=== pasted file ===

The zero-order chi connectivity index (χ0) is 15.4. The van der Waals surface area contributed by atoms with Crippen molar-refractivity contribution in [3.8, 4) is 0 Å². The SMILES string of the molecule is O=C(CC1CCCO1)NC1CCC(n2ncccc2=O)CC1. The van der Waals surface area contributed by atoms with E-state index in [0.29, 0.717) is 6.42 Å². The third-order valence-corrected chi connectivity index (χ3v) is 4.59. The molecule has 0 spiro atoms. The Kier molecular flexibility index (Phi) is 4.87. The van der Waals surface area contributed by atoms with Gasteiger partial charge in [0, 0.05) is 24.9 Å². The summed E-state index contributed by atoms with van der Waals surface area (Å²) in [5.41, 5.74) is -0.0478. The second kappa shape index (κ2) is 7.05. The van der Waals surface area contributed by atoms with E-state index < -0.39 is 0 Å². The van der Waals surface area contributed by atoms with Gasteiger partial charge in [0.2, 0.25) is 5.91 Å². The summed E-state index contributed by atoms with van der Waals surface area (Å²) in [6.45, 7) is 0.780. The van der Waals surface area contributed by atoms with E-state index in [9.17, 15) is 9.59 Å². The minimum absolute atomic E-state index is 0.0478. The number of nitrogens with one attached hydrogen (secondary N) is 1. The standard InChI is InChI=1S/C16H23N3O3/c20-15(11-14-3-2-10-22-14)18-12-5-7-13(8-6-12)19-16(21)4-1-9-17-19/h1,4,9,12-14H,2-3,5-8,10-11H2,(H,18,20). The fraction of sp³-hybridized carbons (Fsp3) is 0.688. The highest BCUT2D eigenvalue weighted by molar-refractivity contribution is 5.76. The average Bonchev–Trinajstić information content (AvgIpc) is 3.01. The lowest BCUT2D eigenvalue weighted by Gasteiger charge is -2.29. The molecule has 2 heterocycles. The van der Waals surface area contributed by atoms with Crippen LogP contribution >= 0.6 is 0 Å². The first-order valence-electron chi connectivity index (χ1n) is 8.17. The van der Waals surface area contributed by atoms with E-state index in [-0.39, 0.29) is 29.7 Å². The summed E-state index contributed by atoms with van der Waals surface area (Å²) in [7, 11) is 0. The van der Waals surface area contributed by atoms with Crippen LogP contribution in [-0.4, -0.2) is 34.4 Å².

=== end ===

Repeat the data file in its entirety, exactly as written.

The zero-order chi connectivity index (χ0) is 15.4. The van der Waals surface area contributed by atoms with Crippen molar-refractivity contribution in [3.8, 4) is 0 Å². The SMILES string of the molecule is O=C(CC1CCCO1)NC1CCC(n2ncccc2=O)CC1. The van der Waals surface area contributed by atoms with E-state index in [0.29, 0.717) is 6.42 Å². The third-order valence-corrected chi connectivity index (χ3v) is 4.59. The molecule has 0 spiro atoms. The Kier molecular flexibility index (Phi) is 4.87. The van der Waals surface area contributed by atoms with Gasteiger partial charge in [0, 0.05) is 24.9 Å². The summed E-state index contributed by atoms with van der Waals surface area (Å²) in [5.41, 5.74) is -0.0478. The second kappa shape index (κ2) is 7.05. The van der Waals surface area contributed by atoms with E-state index < -0.39 is 0 Å². The van der Waals surface area contributed by atoms with Gasteiger partial charge in [0.2, 0.25) is 5.91 Å². The summed E-state index contributed by atoms with van der Waals surface area (Å²) in [6.45, 7) is 0.780. The van der Waals surface area contributed by atoms with E-state index in [9.17, 15) is 9.59 Å². The minimum absolute atomic E-state index is 0.0478. The number of nitrogens with one attached hydrogen (secondary N) is 1. The standard InChI is InChI=1S/C16H23N3O3/c20-15(11-14-3-2-10-22-14)18-12-5-7-13(8-6-12)19-16(21)4-1-9-17-19/h1,4,9,12-14H,2-3,5-8,10-11H2,(H,18,20). The fraction of sp³-hybridized carbons (Fsp3) is 0.688. The highest BCUT2D eigenvalue weighted by molar-refractivity contribution is 5.76. The average Bonchev–Trinajstić information content (AvgIpc) is 3.01. The lowest BCUT2D eigenvalue weighted by Gasteiger charge is -2.29. The molecule has 2 heterocycles. The van der Waals surface area contributed by atoms with Crippen LogP contribution >= 0.6 is 0 Å². The first-order valence-electron chi connectivity index (χ1n) is 8.17. The van der Waals surface area contributed by atoms with E-state index in [-0.39, 0.29) is 29.7 Å². The summed E-state index contributed by atoms with van der Waals surface area (Å²) in [7, 11) is 0. The van der Waals surface area contributed by atoms with Crippen LogP contribution in [-0.4, -0.2) is 34.4 Å².